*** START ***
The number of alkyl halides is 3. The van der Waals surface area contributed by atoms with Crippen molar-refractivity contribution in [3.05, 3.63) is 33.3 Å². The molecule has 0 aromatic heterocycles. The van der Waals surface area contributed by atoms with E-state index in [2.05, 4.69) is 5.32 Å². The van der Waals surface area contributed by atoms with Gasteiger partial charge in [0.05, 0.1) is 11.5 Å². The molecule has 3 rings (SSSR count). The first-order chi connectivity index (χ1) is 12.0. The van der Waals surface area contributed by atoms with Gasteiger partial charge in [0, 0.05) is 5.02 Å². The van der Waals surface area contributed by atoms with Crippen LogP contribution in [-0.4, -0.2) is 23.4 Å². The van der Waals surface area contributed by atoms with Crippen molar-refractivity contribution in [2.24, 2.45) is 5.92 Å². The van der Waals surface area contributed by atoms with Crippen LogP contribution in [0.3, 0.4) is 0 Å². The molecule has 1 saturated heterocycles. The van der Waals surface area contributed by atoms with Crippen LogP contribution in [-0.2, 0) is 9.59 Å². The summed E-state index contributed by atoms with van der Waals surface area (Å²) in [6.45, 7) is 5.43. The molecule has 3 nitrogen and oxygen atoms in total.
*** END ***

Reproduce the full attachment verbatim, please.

The number of alkyl halides is 3. The van der Waals surface area contributed by atoms with Crippen molar-refractivity contribution in [3.05, 3.63) is 33.3 Å². The molecule has 0 aromatic heterocycles. The van der Waals surface area contributed by atoms with E-state index in [2.05, 4.69) is 5.32 Å². The van der Waals surface area contributed by atoms with Gasteiger partial charge in [0.05, 0.1) is 11.5 Å². The molecule has 3 rings (SSSR count). The first-order chi connectivity index (χ1) is 12.0. The van der Waals surface area contributed by atoms with Gasteiger partial charge in [0, 0.05) is 5.02 Å². The van der Waals surface area contributed by atoms with Crippen LogP contribution in [-0.4, -0.2) is 23.4 Å². The van der Waals surface area contributed by atoms with Crippen molar-refractivity contribution in [2.24, 2.45) is 5.92 Å². The van der Waals surface area contributed by atoms with Crippen LogP contribution in [0.3, 0.4) is 0 Å². The molecule has 1 saturated heterocycles. The van der Waals surface area contributed by atoms with Crippen LogP contribution in [-0.2, 0) is 9.59 Å². The summed E-state index contributed by atoms with van der Waals surface area (Å²) in [6.45, 7) is 5.43. The molecule has 3 nitrogen and oxygen atoms in total.